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Light Rail a Financial Flop, Israel to Pay

Israel must pay for 70,000 empty seats on Jerusalem’s light rail train. Thirty-year deal could mean heavy losses.
By Maayana Miskin
First Publish: 5/25/2012, 10:29 AM

Light rail
Light rail
Flash 90

The Jerusalem light rail has proved far less popular than Israel had hoped. In a meeting of the Knesset subcommittee for finance of public transportation, it was revealed that 70,000 passengers ride the light rail each day – less than half of what policy makers had anticipated.

The financial flop will be covered by taxpayers. Under its deal with Citypass, the company operating the train, Israel agreed to ensure a minimum of 140,000 rides on the light rail per day. That commitment will leave the state with a bill of NIS 80 million this year to cover the cost of 70,000 empty seats each day.

The deal with Citypass will be in effect for 30 years, said City Council member Yael Entebbe, who brought the figures before the subcommittee. Entebbe warned that the long-term deal is likely to mean heavy financial losses for the government.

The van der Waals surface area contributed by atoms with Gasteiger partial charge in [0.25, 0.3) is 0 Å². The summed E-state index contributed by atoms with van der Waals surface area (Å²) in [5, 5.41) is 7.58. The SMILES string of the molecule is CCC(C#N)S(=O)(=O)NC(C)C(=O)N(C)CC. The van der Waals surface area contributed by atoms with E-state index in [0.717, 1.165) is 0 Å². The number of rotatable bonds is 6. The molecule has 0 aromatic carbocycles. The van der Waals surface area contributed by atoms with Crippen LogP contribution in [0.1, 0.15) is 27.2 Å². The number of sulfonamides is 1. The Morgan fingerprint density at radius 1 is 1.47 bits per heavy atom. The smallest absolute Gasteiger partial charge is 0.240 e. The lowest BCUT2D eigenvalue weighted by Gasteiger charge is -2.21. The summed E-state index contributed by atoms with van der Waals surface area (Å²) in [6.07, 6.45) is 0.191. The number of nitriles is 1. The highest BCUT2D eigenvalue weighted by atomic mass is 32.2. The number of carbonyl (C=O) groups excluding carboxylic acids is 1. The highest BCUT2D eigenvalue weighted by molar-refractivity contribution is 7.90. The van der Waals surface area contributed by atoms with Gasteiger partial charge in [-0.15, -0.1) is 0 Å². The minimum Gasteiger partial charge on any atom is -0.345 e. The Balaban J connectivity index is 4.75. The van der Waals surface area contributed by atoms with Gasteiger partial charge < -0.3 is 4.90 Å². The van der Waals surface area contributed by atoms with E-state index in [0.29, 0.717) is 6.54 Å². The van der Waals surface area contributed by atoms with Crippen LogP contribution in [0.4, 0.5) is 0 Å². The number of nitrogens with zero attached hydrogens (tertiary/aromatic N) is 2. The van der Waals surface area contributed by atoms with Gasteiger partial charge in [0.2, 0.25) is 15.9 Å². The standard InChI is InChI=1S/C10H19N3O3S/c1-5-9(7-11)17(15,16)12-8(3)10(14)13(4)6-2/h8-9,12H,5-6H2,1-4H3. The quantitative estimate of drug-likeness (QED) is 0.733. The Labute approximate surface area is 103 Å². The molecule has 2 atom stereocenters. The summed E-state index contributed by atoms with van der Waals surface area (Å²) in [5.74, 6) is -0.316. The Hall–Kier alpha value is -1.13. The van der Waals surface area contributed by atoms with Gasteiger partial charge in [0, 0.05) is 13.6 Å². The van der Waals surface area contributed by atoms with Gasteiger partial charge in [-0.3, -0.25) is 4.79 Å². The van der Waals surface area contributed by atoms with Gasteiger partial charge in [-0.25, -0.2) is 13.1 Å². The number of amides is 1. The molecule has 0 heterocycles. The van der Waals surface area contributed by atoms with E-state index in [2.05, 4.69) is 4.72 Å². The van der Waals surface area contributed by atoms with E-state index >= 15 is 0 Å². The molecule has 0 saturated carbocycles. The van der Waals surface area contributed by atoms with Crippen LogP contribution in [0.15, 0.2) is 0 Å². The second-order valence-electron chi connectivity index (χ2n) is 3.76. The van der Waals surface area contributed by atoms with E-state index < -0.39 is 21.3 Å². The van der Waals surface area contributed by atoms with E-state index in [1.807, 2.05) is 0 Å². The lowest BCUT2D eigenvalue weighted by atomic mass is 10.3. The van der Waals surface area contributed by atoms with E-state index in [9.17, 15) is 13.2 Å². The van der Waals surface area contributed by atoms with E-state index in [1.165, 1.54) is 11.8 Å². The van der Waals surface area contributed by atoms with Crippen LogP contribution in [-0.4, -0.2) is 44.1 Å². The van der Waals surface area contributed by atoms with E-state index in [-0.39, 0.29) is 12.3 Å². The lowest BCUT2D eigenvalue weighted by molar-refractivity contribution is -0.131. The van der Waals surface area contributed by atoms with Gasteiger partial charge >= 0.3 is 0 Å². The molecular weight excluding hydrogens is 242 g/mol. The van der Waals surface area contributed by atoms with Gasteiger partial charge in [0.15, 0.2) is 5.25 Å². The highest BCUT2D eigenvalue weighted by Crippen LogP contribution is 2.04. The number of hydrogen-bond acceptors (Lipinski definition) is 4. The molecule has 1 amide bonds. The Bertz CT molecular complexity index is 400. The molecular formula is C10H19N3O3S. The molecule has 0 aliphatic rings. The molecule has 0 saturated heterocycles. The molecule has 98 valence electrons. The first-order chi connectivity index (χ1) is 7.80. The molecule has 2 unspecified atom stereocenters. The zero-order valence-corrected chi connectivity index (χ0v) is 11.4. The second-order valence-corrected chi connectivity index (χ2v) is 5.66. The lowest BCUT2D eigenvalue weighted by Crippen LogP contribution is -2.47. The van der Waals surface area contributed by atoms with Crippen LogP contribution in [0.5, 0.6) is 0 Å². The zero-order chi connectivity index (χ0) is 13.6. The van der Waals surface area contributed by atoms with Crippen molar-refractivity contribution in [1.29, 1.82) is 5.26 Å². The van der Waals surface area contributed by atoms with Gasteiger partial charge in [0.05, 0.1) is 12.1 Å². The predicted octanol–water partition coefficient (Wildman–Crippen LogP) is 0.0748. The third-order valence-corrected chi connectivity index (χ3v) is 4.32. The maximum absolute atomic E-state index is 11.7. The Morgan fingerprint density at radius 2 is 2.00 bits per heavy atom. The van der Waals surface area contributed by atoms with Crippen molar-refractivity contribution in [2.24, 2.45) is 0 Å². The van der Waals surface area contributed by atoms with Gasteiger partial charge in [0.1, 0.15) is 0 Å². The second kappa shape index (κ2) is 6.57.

Entebbe expressed outrage over the commitment. “We want to see the contract, and if necessary, to establish a committee of inquiry,” she told Arutz Sheva. “[The deal] is not good for the country or for the passengers.”

Residents of Jerusalem are suffering the consequences of the state’s contractual obligation as Jerusalem cancels bus lines in order to encourage light rail use, Entebbe said. “Residents of the southern part of the city are held hostage to the train line. The buses from Kiryat Yovel and Ir Ganim were canceled to force everyone to use the light rail.

“Train passengers are dissatisfied,” she continued. “Arrival times have been pushed back, the crossing points are complicated, and train workers' treatment is insufferable.”

Residents of Jerusalem have also complained that the light rail increases Arab harassment by making it easier for residents of hostile Arab neighborhoods in the northern part of the city to reach Pisgat Ze'ev and other Jewish neighborhoods.